Friday, 29 May 2009

Tasting the Milk of Eagles:US Road Trip

In Vermont, rain sluicing the window and just hours from catching a bus up to Maine and the Great Mother Conference. Word just in is that Galway Kinnell himself, the great poet, has thrown his hat in the ring and is coming up from NY too-alongside James Hillman, Coleman Barks, Gioia Timpanelli, Caroline Casey, Fran Quinn and many other great and startling teachers. I'm teaching 4 workshops from 'A Branch From The Lightning Tree' and Gioia and i are telling the conference story over 7 days-a big Irish epic of romance, aging and betrayal. I'm going to teach it on year two of the Westcountry School of Myth and Story programme, so won't say too much more about it for now.

Hours of flights, buses and ferrys-hopping coast to coast this past week. Strangest moment was when i met a bus driver who turned out to be a fan of the book and had come to see me teach 3 days before-lovely bloke and helpful with the luggage. First stop was Seattle with the Mythologist and storyteller Daniel Deardorff-a book launch and workshop. Good crowds-lovely to see a roomful of people clutching the book after 3 years writing it in complete hermitude.( Is that a new word?). Danny was brilliant as usual and we were joined by John Densmore, author and founding member of The Doors, another feral skin pounding drummer.

I was with many graduating students in Vermont yesterday, for a day on rites-of-passage and myth-today i have a few moments to catch my breath-which means shopping for presents for the girls-i got at least one gem, and one horribly awful breakfast in a local diner. America is immense-the land feels intimate to me in some way, but what's often stuck on the top of it seems disconnected (although i admire the wooden houses and the culture of The Porch-what a great invention). the UK is probably the same, i'm just more used to it. Folks are universally friendly (even when i lost my passport-that was fun), with many wisdoms and opinions.

Opened local paper to read today and found ad that said ' i need to pee. would you like to watch? please get in touch on.....'

I'm not in Devon anymore.

More musings soon, and snaps. (not of the peeing person......)
Blessings from Turtle island.

Wednesday, 20 May 2009


THE CRISIS IN TRIADIC VISION: An inteview with Martin Shaw, author of 'A Branch From The Lightning Tree: Ecstatic Myth and the Grace in Wildness'(Ragnell Press 2009)

Q: What is the book about?
Shaw: Wild thinking, wild places and wild story are its root position. As we watch Coyote-like chunks disappear out of both our economy and eco-system it feels desperately important to re-vision our relationship to wild nature-both in landscape and ourselves. Many of us are aware that in both initiatory rites and the structure of many myths there appears to be a three-fold pattern-a severing from community, a period of trial and revelation and then a return to society where the visionary nature of the expulsion is confirmed and integrated into the whole.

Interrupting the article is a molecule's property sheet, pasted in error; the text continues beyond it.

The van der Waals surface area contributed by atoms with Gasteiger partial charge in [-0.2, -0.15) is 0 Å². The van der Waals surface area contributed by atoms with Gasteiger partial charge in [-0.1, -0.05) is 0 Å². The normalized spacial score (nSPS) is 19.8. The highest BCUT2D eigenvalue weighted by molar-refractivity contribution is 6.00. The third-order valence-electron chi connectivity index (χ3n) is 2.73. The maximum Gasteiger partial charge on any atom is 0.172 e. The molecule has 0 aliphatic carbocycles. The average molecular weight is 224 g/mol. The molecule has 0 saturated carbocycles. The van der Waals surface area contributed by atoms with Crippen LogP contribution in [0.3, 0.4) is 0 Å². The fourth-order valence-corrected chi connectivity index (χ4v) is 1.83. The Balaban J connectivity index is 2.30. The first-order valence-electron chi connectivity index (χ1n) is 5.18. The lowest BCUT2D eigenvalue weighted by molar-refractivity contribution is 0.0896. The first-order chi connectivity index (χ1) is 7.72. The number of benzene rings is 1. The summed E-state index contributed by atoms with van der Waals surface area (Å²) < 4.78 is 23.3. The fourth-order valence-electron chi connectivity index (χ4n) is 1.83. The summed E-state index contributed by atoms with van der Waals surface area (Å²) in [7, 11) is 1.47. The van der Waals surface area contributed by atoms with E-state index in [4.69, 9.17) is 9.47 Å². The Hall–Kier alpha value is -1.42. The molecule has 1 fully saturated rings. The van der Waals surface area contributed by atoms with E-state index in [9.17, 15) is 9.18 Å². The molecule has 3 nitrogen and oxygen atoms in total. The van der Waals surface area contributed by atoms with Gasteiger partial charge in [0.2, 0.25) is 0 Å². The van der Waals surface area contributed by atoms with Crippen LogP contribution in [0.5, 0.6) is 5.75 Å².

After well over a decade of leading rites-of-passage work (frequently involving a four day and night fast in the wilds of Snowdonia in Wales), I’ve become convinced that in the 21st century the moment of greatest peril is now the return to a society indifferent or actively hostile to the individual having had such an experience. The period of trial and all it’s mystical implications are not, I believe, as under extreme a threat.

Personal vision requires these three stages to flourish; a severing, an opening of the soul,a return- in some subtle way it has to be witnessed-to remain on the fringes after the initiatory experience is to create a marginal life out of a marginal experience-not the aim at all.

Defending against our own Beauty

So an initial idea in the book is that this time honoured process is psychically turning on its head; the whole dynamic is in flux. Without great focus being attended to the process of integration, this process will cease to have a transformative quality. There is a level of beauty in this transformation that makes society at large very uncomfortable-I would say that we are generally trying to defend against a sense of our own beauty most of the time. Not vanity, but the real leathery, nimble, ferocious and delighted being that we are. This has nothing to do with lip-o-suction and anything we can buy, but a connection to what most of us call soul. Soul not so much as a particular religious idea, but as a way of experiencing life, a kind of inner-atmosphere we cultivate.

The Currency of Longing and the Malignancy of Disappointment

I think we are becoming societally addicted to the act of severance. We sever from relationships, jobs, communities, even countries with ever alarming speed.Bands rarely get a chance to develop for more than one record before they've been replaced, along with the phone, trainer or car. I myself have lived in fourteen parts of the UK. I have found myself asking why?
When we undergo profane severance (i.e. outside of a ritual setting)in our lives we often do so with an avoidance of the grief that entails, and a hypnotic desire to ‘move on’ to the next situation. This very avoidance short circuits any capacity for longing, ‘vertical attention’ or yearning that exists in the deeper story of the experience. When longing is replaced in a society of satiated want we are likely, ultimately, to fall into disappointment. Prolonged disappointment is then a place where the ability to praise, nurture, challenge and bless-in short create community-becomes almost impossible. Hence the three-fold process described by Van Gennup and Campbell’s ‘Heroes Quest’, starts to malfunction. As an Archetypal pattern it won’t disappear, but there is a growing dissonance between this Initiatory triad and the societal wants of the 21st century.

Black Elk said ‘you have to live the vision so the people can see’ without some performative gesture it just won’t be birthed.

Without longing beauty becomes hard to locate- satiated want won’t offer its bittersweet complexity, and so, as we said, in some way society is defending us against an experience of our own beauty. If we located our own beauty, our own sovereignty, there would be a far greater sense of personal accountability.

We are also at sea when confronted with our personal shadow material and are uneasy with the Trickster paradoxes that help us live in our divine murk. So we are occupying a weedy middle road between both clear perception of beauty and shadow-also the place they join-Initiation is the tool that brings both into focus-through ritual, myth and a sense of the sacrality of living.

Dark Chivalry: Honouring the Sovereign and the Trickster